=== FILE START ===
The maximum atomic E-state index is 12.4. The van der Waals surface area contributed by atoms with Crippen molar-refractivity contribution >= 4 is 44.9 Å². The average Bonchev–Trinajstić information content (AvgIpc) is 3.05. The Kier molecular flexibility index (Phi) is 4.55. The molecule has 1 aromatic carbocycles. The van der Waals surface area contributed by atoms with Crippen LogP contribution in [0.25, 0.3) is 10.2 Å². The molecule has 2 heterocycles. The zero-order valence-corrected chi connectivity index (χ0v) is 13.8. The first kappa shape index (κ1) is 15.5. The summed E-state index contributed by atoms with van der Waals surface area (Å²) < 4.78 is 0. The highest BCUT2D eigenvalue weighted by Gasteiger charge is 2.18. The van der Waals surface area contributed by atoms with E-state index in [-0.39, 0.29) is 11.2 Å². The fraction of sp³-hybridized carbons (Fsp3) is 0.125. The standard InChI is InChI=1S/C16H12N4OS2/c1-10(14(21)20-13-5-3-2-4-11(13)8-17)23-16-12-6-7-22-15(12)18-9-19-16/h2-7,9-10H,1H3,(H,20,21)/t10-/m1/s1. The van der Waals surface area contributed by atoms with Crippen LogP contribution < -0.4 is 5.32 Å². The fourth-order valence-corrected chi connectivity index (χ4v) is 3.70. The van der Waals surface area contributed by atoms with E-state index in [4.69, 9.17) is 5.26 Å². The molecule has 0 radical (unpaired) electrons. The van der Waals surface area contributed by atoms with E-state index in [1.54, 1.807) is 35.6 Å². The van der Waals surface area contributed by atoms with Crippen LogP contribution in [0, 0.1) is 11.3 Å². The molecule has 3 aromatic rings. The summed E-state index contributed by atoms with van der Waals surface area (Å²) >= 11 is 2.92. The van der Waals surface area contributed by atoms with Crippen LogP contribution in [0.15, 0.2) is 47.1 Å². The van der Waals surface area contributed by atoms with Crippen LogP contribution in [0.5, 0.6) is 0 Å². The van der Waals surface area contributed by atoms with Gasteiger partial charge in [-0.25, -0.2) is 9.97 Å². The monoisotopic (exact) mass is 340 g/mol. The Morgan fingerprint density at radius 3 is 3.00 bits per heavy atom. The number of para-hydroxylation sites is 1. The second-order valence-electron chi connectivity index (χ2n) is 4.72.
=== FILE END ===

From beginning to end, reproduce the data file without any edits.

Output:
The maximum atomic E-state index is 12.4. The van der Waals surface area contributed by atoms with Crippen molar-refractivity contribution >= 4 is 44.9 Å². The average Bonchev–Trinajstić information content (AvgIpc) is 3.05. The Kier molecular flexibility index (Phi) is 4.55. The molecule has 1 aromatic carbocycles. The van der Waals surface area contributed by atoms with Crippen LogP contribution in [0.25, 0.3) is 10.2 Å². The molecule has 2 heterocycles. The zero-order valence-corrected chi connectivity index (χ0v) is 13.8. The first kappa shape index (κ1) is 15.5. The summed E-state index contributed by atoms with van der Waals surface area (Å²) < 4.78 is 0. The highest BCUT2D eigenvalue weighted by Gasteiger charge is 2.18. The van der Waals surface area contributed by atoms with E-state index in [-0.39, 0.29) is 11.2 Å². The fraction of sp³-hybridized carbons (Fsp3) is 0.125. The standard InChI is InChI=1S/C16H12N4OS2/c1-10(14(21)20-13-5-3-2-4-11(13)8-17)23-16-12-6-7-22-15(12)18-9-19-16/h2-7,9-10H,1H3,(H,20,21)/t10-/m1/s1. The van der Waals surface area contributed by atoms with Crippen LogP contribution < -0.4 is 5.32 Å². The fourth-order valence-corrected chi connectivity index (χ4v) is 3.70. The van der Waals surface area contributed by atoms with E-state index in [4.69, 9.17) is 5.26 Å². The molecule has 0 radical (unpaired) electrons. The van der Waals surface area contributed by atoms with E-state index in [1.54, 1.807) is 35.6 Å². The van der Waals surface area contributed by atoms with Crippen LogP contribution in [0, 0.1) is 11.3 Å². The molecule has 3 aromatic rings. The summed E-state index contributed by atoms with van der Waals surface area (Å²) >= 11 is 2.92. The van der Waals surface area contributed by atoms with Crippen LogP contribution in [0.15, 0.2) is 47.1 Å². The van der Waals surface area contributed by atoms with Crippen LogP contribution in [0.5, 0.6) is 0 Å². The van der Waals surface area contributed by atoms with Gasteiger partial charge in [-0.25, -0.2) is 9.97 Å². The monoisotopic (exact) mass is 340 g/mol. The Morgan fingerprint density at radius 3 is 3.00 bits per heavy atom. The number of para-hydroxylation sites is 1. The second-order valence-electron chi connectivity index (χ2n) is 4.72.